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neilb

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  1. Andy's is indeed a great story, and the story of this drug is fabulous as well. It's important to note that this "magic bullet" only works for the 4-5% of NSCLC patients with the EML4-ALK mutation (I was just tested for it and don't have it). Those more likely to have the mutation are never-smokers (or very light smokers) with adenocarcinoma. They also appear to be more likely to be male, younger, and without the EGFR mutation. One last caveat: just as with Tarceva for the EGFR mutation, there's no guarantee that this new drug will continue to work forever. The two trials currently underway hope to get at this question.--Neil
  2. Judy: Tarceva IS used for NSCLC. In fact, that (and pancreatic cancer) is what it's approved for. Without giving medical advice (which would not be good, since I'm not a doctor), Tarceva would be a major consideration for someone in your situation after Alimta (though hopefully you'll do well on Alimta for years!). You can find informative posts on Tarceva from the doctors at GRACE. Best, Neil
  3. Cat: Thanks. That was sloppy of me.--Neil
  4. Randy: Thanks for the report. Just to clarify, Tarceva, which is approved for NON-small cell lung cancer (I assume that was just a typo in the release you were quoting) in 2nd (or later)-line use, was rejected by the FDA (by a 12-1 vote) in December as a maintenance drug (to be used immediately after successful first-line treatment), due to an insufficient level of supporting data. OSI and Genentech then submitted more data, and the revised application will be considered for a decision by April. One key point is that Tarceva remains approved for 2nd-line and later NSCLC.--Neil investor.osip.com/releasedetail.cfm?ReleaseID=438052
  5. neilb

    drug help

    Cat--Thanks. I don't know if my mom will qualify, but I passed this on to her.--Neil
  6. neilb

    drug help

    Not sure if this is the right subject area, but it's the closest I could figure. My sister asked me to find out if there are "legitimate" discount drug sites that might be helpful to our Mom, who is on (among other things) abilify, which is running her $500 per month (in the middle of the Medicare donut). Any ideas? Thanks!--Neil
  7. Randy--I appreciate all your work on this forum. It's tremendous. I posted because: a) there was no identification of the source. You simply copied from the web site. they have a clear and non-mainstream agenda. c) people should know that when they evaluate their information. d) through no fault of yours, people often take what you post here as gospel (ignoring the warning at the top of the forum as well as previous posts from Katie). Thus, I, too, was just giving another perspective. I don't think you have anything resembling a hidden agenda or ulterior motive. I don't even think that they do. It's right out there on their web site. My other remark (somewhat tongue in cheek) was a response to previous attacks on anything that questions "alternative medicine" or demands evidence to support its claims. I make use of alternative medicine, and I agree that it has much to offer. However, it is best when it is evidence-based. And, again, on the substance, I don't know that I'm going to get an H1N1 shot if it becomes available to me. It's a tough call.--Neil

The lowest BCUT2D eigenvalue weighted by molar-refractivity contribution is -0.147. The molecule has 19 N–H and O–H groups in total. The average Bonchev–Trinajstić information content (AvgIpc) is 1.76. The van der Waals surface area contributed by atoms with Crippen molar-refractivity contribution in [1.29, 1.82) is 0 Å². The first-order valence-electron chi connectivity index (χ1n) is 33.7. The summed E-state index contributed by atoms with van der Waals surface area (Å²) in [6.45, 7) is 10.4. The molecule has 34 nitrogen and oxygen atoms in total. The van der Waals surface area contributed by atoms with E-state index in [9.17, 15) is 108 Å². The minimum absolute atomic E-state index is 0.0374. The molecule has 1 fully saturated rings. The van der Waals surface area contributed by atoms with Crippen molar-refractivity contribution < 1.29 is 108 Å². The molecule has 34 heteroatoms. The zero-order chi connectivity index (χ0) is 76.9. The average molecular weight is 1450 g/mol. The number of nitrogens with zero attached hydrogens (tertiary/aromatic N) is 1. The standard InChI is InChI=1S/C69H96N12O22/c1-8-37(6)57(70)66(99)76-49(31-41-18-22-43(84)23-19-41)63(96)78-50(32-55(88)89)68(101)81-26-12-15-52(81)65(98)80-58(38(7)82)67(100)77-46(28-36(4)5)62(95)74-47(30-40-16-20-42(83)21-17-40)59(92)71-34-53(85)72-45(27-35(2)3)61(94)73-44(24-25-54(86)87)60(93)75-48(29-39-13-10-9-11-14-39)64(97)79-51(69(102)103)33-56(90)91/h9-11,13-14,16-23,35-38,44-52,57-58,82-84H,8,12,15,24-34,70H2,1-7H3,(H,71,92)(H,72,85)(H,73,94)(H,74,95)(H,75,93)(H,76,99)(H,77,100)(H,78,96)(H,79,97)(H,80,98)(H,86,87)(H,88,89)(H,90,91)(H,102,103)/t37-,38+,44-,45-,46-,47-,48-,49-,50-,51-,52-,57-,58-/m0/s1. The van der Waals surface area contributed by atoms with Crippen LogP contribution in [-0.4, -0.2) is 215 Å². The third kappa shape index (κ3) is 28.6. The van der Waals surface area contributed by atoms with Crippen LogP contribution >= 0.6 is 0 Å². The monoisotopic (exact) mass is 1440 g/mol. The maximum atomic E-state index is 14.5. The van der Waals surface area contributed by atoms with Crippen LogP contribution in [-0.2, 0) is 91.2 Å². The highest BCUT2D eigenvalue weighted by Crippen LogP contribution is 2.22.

8. Not sure what I think about the H1N1 vaccine (and I'm figuring I'll get H1N1 before the vaccine is available anyway), but note that Randy has reprinted an article from a British "natural health" website. Note also that they think the cervical cancer vaccine is bad (they're in a very distinct minority there) and that laetrile is good (again, they're in a minority). I'm not sure they're that reliable, but I'm probably just a tool of the medical conspiracy. Good luck to all!--Neil
  9. neilb

    Politicians!

    Would be scary if it were true. Don't believe everything you read! http://www.snopes.com/travel/trap/congress.asp
  10. Come on people! How many times does this have to happen? http://www.snopes.com/legal/lawsuits.asp
  11. Ned--I have hiccups every Alimta cycle. They start the night before the infusion, and they end the second day after. Thus, they are clearly Decadron-related. Best, Neil
  12. Hi, Ned! As you know, I've been on Alimta and Avastin for a year now. I hope Alimta is as successful for you as it's been for me. I've never had a Neulasta shot. The couple of times that blood work was done in between treatments, white count was down but not hugely so. The bigger issue with Alimta is red counts, and it has been for me (thus, the shortness of breath and fatigue), but that was cumulative. Best of luck!--Neil
  13. OK, the most amazing thing in this whole thread is that Ned reads his own scans!! At my center, the scans go into the system right away. Typically, I have a scan on a day that I'm supposed to have treatment. I have labs, then the scan, then I go see the oncologist. He reads the scan and gives me the results (consulting with the radiologist if necessary). If they're good, we proceed with the treatment. I get the radiologist's report either at the end of the day's treatment or the next time I go in (depending upon whether it's ready in time). I can't think of a more ideal system (unless I were to hand-carry the films to Hawaii for Ned to read while I gaze into the Pacific!).--Neil
  14. It is my understanding that, prior to B12 and Folic Acid supplementation, Alimta side effects were much worse (during the trials). That's why they're part of the regimen.--Neil
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